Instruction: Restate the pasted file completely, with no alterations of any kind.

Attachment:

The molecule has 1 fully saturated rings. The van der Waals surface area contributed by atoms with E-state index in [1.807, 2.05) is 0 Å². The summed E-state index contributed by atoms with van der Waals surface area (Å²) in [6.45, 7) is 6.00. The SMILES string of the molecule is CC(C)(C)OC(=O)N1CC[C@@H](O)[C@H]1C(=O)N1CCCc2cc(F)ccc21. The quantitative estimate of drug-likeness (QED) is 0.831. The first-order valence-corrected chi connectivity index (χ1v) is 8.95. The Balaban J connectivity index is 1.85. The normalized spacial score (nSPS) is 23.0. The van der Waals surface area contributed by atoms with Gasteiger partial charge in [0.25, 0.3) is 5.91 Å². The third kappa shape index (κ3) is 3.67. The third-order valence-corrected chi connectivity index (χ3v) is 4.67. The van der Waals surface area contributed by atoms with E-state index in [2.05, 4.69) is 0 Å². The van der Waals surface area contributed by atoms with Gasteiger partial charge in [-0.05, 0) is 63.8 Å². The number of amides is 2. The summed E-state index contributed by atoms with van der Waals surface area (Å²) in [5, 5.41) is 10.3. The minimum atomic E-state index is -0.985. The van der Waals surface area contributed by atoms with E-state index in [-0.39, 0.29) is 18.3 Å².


The molecule has 1 fully saturated rings. The van der Waals surface area contributed by atoms with E-state index in [1.807, 2.05) is 0 Å². The summed E-state index contributed by atoms with van der Waals surface area (Å²) in [6.45, 7) is 6.00. The SMILES string of the molecule is CC(C)(C)OC(=O)N1CC[C@@H](O)[C@H]1C(=O)N1CCCc2cc(F)ccc21. The quantitative estimate of drug-likeness (QED) is 0.831. The first-order valence-corrected chi connectivity index (χ1v) is 8.95. The Balaban J connectivity index is 1.85. The normalized spacial score (nSPS) is 23.0. The van der Waals surface area contributed by atoms with Gasteiger partial charge in [0.25, 0.3) is 5.91 Å². The third kappa shape index (κ3) is 3.67. The third-order valence-corrected chi connectivity index (χ3v) is 4.67. The van der Waals surface area contributed by atoms with E-state index in [2.05, 4.69) is 0 Å². The van der Waals surface area contributed by atoms with Gasteiger partial charge in [-0.05, 0) is 63.8 Å². The number of amides is 2. The summed E-state index contributed by atoms with van der Waals surface area (Å²) in [5, 5.41) is 10.3. The minimum atomic E-state index is -0.985. The van der Waals surface area contributed by atoms with E-state index in [-0.39, 0.29) is 18.3 Å².